The sound of spaceships from science fiction films may soon blare out in the streets to stop pedestrians being run over by the new breed of electric cars.
Worried that battery-powered vehicles could become silent killers as they glide noiselessly along the road, the European Commission plans to introduce warning sounds. Not content with the "white noise" of an engine, some car brands could plump for their own signature sound akin to the Millennium Falcon from Star Wars.
The only stipulation is a minimum volume to prevent people -- especially blind or partially-sighted pedestrians -- unwittingly stepping out in front of the cars.
Matthew Reed from Lotus Engineering told Sky News Online how the new Evora 414E Hybrid uses a "futuristic sound a bit like Star Wars."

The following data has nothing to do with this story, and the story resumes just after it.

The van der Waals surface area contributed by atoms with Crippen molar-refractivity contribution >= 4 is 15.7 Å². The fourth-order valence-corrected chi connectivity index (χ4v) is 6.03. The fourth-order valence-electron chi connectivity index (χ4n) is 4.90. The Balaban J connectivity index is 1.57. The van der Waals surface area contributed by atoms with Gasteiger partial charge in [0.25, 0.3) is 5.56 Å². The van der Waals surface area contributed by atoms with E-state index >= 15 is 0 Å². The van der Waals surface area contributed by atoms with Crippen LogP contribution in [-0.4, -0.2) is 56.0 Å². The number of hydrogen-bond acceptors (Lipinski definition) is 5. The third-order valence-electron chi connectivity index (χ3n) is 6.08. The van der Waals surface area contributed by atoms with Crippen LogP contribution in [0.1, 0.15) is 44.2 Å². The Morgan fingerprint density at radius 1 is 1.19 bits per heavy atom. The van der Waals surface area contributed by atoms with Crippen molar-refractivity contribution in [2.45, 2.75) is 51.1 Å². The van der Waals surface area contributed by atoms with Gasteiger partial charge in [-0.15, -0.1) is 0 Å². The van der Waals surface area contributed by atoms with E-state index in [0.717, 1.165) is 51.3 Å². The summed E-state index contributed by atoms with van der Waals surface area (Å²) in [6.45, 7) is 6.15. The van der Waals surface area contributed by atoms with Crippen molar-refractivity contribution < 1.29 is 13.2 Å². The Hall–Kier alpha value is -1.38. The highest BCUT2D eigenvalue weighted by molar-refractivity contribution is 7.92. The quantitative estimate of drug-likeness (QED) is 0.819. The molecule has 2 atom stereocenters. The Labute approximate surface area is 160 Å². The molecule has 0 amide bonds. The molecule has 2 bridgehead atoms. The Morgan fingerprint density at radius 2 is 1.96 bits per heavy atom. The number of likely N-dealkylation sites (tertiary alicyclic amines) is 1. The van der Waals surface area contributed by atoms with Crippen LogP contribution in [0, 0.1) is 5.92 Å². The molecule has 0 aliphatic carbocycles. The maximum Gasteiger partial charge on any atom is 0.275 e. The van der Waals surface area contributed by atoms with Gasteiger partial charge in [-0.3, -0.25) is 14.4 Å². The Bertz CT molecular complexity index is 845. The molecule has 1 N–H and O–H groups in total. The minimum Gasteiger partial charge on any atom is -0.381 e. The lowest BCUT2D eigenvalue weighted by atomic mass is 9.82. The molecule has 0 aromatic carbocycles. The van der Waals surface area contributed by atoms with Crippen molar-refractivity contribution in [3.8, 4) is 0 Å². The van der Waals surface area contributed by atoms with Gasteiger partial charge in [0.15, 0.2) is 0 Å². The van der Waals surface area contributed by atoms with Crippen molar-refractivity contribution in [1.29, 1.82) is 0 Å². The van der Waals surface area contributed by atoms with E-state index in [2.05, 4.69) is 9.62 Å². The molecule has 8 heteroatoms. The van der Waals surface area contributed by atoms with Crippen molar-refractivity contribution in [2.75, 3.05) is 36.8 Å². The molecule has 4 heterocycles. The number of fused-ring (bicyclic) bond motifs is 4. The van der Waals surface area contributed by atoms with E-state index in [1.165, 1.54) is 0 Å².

Other noise options on the car mimic the sound of powerful engines, not least because it is "disconcerting for drivers to accelerate and not hear anything."
To limit disturbance, the sound would only be fired in the direction the car is moving.
Mr Reed added: "The sound beam comes from a speaker and is very directional -- there is no unnecessary noise like you get in a normal car, such as the exhaust."
But Neil Butcher, who is leading a government-sponsored trial of electric vehicles in the West Midlands, has called it a "retrograde step" and said more effort should be put into education.
According to Mr Butcher, drivers of electric cars "become more alert" and are on the lookout for hazards. He told Sky News Online, "You are almost waiting for people to step out in front of you.
"We have a chance to reduce noise levels on our streets and we should take it. If we put noise in now we'll never get rid of it."
Testing of a variety of sounds -- including science fiction noises -- is under way at Warwick University in conjunction with electric vehicle makers.
Professor Paul Jennings from the trial team told The Times: "We need to find noises which alert people without causing the annoyance people already feel when they hear the bleeping sounds of reversing trucks."
The plan is also being considered in the U.S. and Japan.